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I don’t look sick.  Taken at a wedding, July 2017

Then there are days when I seem to be able to go non-stop.  Recently I had a weekend like that.  We went to a wedding a couple of weeks ago.  On the day of the wedding, I had my hair done, then I rested a little bit, then we had the wedding at 3pm.  The wedding didn’t actually get under way until about 4pm.  Luckily, I was just sitting talking with people.  After the wedding, we had the reception to attend.  On the walk over, I had a mini vertigo attack, because of my vertigo we didn’t intend to stay long and we had planned to have dinner with my sister and her husband.  Then I started seeing people I have known for over 40 years, and adrenaline took over, about 2 hours later, we were finally leaving  (know that all I did was sit and talk with people).  We went back to our hotel, changed and were off to dinner.  We were finally back to our hotel around 9pm.  I was going full out, all day long.  Boy was I beyond tired.  Not only was I exhausted from the simple physical exertion of it all, and the mini vertigo attack I had at the church, I was completely off kilter from trying so hard to hear all day.  (I did find out that my lip reading skills have improved dramatically.)  Of course, I couldn’t sleep due to painsomnia (insomnia due to pain).  There was only 1 station on the TV that would show captions (yeah, what was up with that?) so I was stuck for hours, watching something dumb, I can’t even remember what it was.  This trip was very enjoyable, I wouldn’t trade it for anything, but boy did it take a lot out of me.  It took a week or more to recover fully.  For a “normal” person they could have made the trip in one day.  It’s about a 3 hour ride (I can’t drive).  We could have gone down for the wedding and come back that night, if I were a “normal” person.  Instead we went down Friday night, so I would be well rested for Saturday, and we stayed until Sunday so I could recover as much as possible before the ride home.  I had a lot of support for this trip or I never would have been able to make it.  My neurologist (headache specialist) sent me home with a series of shots to be given over the weekend to help with migraines and cluster headaches, both of which have increased dramatically recently.   The specialist I’ve been seeing for my back called in extra meds for me for the weekend.  If these two doctors had not increased my treatment for the weekend, I would never have been able to go and enjoy myself.  I will be forever grateful.  While there my sister took me to have my hair done, she made sure I could understood everything, even though I couldn’t hear in the salon.  She then came back to our hotel and ironed hubby’s shirt.  Without this help, I don’t know if I could have made it.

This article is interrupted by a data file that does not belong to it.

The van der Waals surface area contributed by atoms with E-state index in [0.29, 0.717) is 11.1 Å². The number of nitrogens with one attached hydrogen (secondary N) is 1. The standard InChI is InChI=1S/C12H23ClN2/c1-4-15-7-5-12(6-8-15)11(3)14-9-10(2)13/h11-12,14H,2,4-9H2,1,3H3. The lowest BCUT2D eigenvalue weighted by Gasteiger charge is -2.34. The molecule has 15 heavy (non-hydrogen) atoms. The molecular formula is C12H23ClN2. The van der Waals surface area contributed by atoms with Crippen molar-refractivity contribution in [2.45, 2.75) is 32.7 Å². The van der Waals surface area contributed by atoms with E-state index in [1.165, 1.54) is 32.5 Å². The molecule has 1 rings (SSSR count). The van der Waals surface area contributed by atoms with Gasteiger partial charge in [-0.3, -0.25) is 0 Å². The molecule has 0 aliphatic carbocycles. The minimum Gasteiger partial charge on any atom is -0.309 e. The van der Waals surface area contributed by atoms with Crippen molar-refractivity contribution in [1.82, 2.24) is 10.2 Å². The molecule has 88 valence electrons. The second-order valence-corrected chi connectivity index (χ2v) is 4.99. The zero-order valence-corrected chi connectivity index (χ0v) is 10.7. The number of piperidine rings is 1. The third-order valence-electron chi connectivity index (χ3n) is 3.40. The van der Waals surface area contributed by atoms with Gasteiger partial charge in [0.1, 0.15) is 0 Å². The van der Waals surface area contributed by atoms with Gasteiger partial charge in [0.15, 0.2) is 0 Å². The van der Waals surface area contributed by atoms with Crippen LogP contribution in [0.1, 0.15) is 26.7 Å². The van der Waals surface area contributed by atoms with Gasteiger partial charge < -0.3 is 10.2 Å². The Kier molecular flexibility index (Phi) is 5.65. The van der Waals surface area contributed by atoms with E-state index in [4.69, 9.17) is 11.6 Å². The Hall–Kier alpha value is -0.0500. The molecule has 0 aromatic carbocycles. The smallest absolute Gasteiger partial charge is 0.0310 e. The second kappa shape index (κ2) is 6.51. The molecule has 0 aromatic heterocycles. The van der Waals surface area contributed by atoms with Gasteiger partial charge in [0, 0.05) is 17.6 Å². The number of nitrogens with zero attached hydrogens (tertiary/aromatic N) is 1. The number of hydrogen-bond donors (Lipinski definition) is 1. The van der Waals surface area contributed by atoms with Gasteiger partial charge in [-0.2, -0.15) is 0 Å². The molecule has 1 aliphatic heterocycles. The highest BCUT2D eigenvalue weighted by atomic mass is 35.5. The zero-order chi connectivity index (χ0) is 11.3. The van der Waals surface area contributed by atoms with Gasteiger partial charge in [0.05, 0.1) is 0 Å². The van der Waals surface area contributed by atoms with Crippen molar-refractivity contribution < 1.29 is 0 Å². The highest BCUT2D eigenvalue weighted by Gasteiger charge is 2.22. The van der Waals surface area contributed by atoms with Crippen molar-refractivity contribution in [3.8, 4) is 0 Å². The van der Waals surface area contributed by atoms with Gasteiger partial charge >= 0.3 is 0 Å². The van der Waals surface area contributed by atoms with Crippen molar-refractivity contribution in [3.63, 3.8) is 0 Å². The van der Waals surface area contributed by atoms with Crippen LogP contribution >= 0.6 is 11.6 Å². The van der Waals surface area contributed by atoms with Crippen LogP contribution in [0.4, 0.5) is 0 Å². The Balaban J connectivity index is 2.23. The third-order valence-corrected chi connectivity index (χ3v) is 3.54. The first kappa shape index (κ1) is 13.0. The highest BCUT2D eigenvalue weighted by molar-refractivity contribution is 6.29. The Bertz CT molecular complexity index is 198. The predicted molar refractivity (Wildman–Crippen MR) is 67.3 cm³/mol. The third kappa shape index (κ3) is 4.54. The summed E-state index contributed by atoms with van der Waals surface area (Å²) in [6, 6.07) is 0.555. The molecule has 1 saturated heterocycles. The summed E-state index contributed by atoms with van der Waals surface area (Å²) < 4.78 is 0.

To summarize: We don’t always look at bad as we feel, we often need to rest more often than what is considered “normal”, sometimes we have to have a lot of support to do things that “normal” people do without thought….and that’s okay.   We normally appreciate things much more than “normal” people.  We care deeply.  We can still live a full life, it’s just different than a “normal’s” life.  and that’s more than okay.

 

 

Walk4Hearing

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How I hear. Bilateral cochlear implants. Cool Huh?

The Hearing Loss Association of America‘s Walk4Hearing in North Carolina is coming up soon on October 15th, and I’ll be walking. (fates willing)

Did you know that approximately 48 million people in the United States have a hearing loss? The goal of the Walk4Hearing is to increase awareness about the causes and consequences of hearing loss and to raise funds to provide information and support for people with hearing loss.

This is my first year participating in the Walk4Hearing and I’m excited and nervous. I’m excited to be surrounded by people who live with hearing loss, like me; our friends and family who support us, audiologists, and advocates…everyone coming together to make a difference. I’m nervous because ….well golly, this is one place I’m not nervous because I can’t hear. That’s pretty amazing. I will be using my walker for balance and safety. I am a little nervous that I might have a vertigo attack, but hubby will be with me, I’ll take all the precautions I can, and if it happens, I’ll deal with it.

I’m pushing myself by participating in this walk, it’s important to me. It’s hard for those with normal hearing to fully comprehend the challenges that one faces with hearing loss. It’s hard to imagine the disorientation that comes from the absence of sound, the concentration required to communicate using both visual and auditory clues, and how people and things can come up from behind you with no warning.